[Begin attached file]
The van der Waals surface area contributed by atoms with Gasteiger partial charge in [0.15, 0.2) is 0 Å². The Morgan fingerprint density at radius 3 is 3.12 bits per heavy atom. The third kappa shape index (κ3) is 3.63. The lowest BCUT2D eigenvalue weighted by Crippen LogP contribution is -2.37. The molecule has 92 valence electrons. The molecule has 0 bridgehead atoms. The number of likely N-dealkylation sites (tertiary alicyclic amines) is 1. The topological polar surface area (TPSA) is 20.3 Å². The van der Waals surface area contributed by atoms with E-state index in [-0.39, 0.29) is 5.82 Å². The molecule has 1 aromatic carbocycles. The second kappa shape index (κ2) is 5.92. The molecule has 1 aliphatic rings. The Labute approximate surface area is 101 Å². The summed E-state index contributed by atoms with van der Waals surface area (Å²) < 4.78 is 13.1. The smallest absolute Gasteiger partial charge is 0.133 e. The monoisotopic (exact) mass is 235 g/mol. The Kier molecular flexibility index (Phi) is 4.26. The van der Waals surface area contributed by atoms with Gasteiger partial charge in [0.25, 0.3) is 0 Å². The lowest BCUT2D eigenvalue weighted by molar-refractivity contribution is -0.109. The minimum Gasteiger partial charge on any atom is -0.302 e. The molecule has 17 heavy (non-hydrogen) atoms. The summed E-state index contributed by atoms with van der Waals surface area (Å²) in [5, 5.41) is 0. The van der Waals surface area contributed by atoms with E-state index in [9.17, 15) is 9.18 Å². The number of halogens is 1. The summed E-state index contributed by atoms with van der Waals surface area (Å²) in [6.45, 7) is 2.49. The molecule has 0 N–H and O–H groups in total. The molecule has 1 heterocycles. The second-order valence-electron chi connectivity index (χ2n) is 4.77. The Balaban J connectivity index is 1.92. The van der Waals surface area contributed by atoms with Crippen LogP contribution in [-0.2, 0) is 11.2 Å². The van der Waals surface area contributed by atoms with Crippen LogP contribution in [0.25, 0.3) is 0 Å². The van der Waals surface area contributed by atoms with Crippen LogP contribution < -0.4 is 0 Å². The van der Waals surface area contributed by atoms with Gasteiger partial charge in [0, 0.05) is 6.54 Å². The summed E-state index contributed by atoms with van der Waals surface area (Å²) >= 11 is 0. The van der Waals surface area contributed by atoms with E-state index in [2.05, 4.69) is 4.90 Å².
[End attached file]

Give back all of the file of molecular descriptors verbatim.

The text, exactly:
The van der Waals surface area contributed by atoms with Gasteiger partial charge in [0.15, 0.2) is 0 Å². The Morgan fingerprint density at radius 3 is 3.12 bits per heavy atom. The third kappa shape index (κ3) is 3.63. The lowest BCUT2D eigenvalue weighted by Crippen LogP contribution is -2.37. The molecule has 92 valence electrons. The molecule has 0 bridgehead atoms. The number of likely N-dealkylation sites (tertiary alicyclic amines) is 1. The topological polar surface area (TPSA) is 20.3 Å². The van der Waals surface area contributed by atoms with E-state index in [-0.39, 0.29) is 5.82 Å². The molecule has 1 aromatic carbocycles. The second kappa shape index (κ2) is 5.92. The molecule has 1 aliphatic rings. The Labute approximate surface area is 101 Å². The summed E-state index contributed by atoms with van der Waals surface area (Å²) < 4.78 is 13.1. The smallest absolute Gasteiger partial charge is 0.133 e. The monoisotopic (exact) mass is 235 g/mol. The Kier molecular flexibility index (Phi) is 4.26. The van der Waals surface area contributed by atoms with Gasteiger partial charge in [0.25, 0.3) is 0 Å². The lowest BCUT2D eigenvalue weighted by molar-refractivity contribution is -0.109. The minimum Gasteiger partial charge on any atom is -0.302 e. The molecule has 17 heavy (non-hydrogen) atoms. The summed E-state index contributed by atoms with van der Waals surface area (Å²) in [5, 5.41) is 0. The van der Waals surface area contributed by atoms with E-state index in [9.17, 15) is 9.18 Å². The number of halogens is 1. The summed E-state index contributed by atoms with van der Waals surface area (Å²) in [6.45, 7) is 2.49. The molecule has 0 N–H and O–H groups in total. The molecule has 1 heterocycles. The second-order valence-electron chi connectivity index (χ2n) is 4.77. The Balaban J connectivity index is 1.92. The van der Waals surface area contributed by atoms with Crippen LogP contribution in [-0.2, 0) is 11.2 Å². The van der Waals surface area contributed by atoms with Crippen LogP contribution in [0.25, 0.3) is 0 Å². The van der Waals surface area contributed by atoms with Crippen LogP contribution < -0.4 is 0 Å². The van der Waals surface area contributed by atoms with Gasteiger partial charge in [0, 0.05) is 6.54 Å². The summed E-state index contributed by atoms with van der Waals surface area (Å²) >= 11 is 0. The van der Waals surface area contributed by atoms with E-state index in [2.05, 4.69) is 4.90 Å².